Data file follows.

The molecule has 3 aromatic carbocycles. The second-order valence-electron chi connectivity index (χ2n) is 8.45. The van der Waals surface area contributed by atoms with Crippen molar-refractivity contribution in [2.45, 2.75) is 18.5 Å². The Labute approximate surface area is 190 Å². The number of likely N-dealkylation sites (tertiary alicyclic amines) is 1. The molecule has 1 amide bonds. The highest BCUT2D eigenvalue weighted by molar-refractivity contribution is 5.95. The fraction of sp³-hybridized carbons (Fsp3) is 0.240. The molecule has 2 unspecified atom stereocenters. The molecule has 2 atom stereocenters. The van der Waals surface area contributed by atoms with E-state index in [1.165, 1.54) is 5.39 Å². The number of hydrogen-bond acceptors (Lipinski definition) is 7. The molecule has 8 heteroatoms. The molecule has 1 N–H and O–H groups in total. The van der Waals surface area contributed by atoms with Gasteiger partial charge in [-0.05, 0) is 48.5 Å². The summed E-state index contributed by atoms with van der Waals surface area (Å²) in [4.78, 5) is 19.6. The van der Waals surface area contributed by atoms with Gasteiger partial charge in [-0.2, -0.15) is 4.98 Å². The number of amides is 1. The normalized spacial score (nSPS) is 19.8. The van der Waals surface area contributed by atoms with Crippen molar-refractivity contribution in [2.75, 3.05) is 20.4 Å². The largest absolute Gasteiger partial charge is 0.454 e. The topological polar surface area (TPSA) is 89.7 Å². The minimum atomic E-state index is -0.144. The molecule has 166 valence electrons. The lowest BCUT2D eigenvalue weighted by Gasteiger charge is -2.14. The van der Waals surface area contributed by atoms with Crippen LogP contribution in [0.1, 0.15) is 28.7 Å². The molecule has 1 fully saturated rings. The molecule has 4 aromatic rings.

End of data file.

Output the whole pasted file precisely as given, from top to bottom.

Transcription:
The molecule has 3 aromatic carbocycles. The second-order valence-electron chi connectivity index (χ2n) is 8.45. The van der Waals surface area contributed by atoms with Crippen molar-refractivity contribution in [2.45, 2.75) is 18.5 Å². The Labute approximate surface area is 190 Å². The number of likely N-dealkylation sites (tertiary alicyclic amines) is 1. The molecule has 1 amide bonds. The highest BCUT2D eigenvalue weighted by molar-refractivity contribution is 5.95. The fraction of sp³-hybridized carbons (Fsp3) is 0.240. The molecule has 2 unspecified atom stereocenters. The molecule has 2 atom stereocenters. The van der Waals surface area contributed by atoms with E-state index in [1.165, 1.54) is 5.39 Å². The number of hydrogen-bond acceptors (Lipinski definition) is 7. The molecule has 8 heteroatoms. The molecule has 1 N–H and O–H groups in total. The van der Waals surface area contributed by atoms with Gasteiger partial charge in [-0.05, 0) is 48.5 Å². The summed E-state index contributed by atoms with van der Waals surface area (Å²) in [4.78, 5) is 19.6. The van der Waals surface area contributed by atoms with Gasteiger partial charge in [-0.2, -0.15) is 4.98 Å². The number of amides is 1. The normalized spacial score (nSPS) is 19.8. The van der Waals surface area contributed by atoms with Crippen molar-refractivity contribution in [2.75, 3.05) is 20.4 Å². The largest absolute Gasteiger partial charge is 0.454 e. The topological polar surface area (TPSA) is 89.7 Å². The minimum atomic E-state index is -0.144. The molecule has 166 valence electrons. The lowest BCUT2D eigenvalue weighted by Gasteiger charge is -2.14. The van der Waals surface area contributed by atoms with Crippen LogP contribution in [0.1, 0.15) is 28.7 Å². The molecule has 1 fully saturated rings. The molecule has 4 aromatic rings.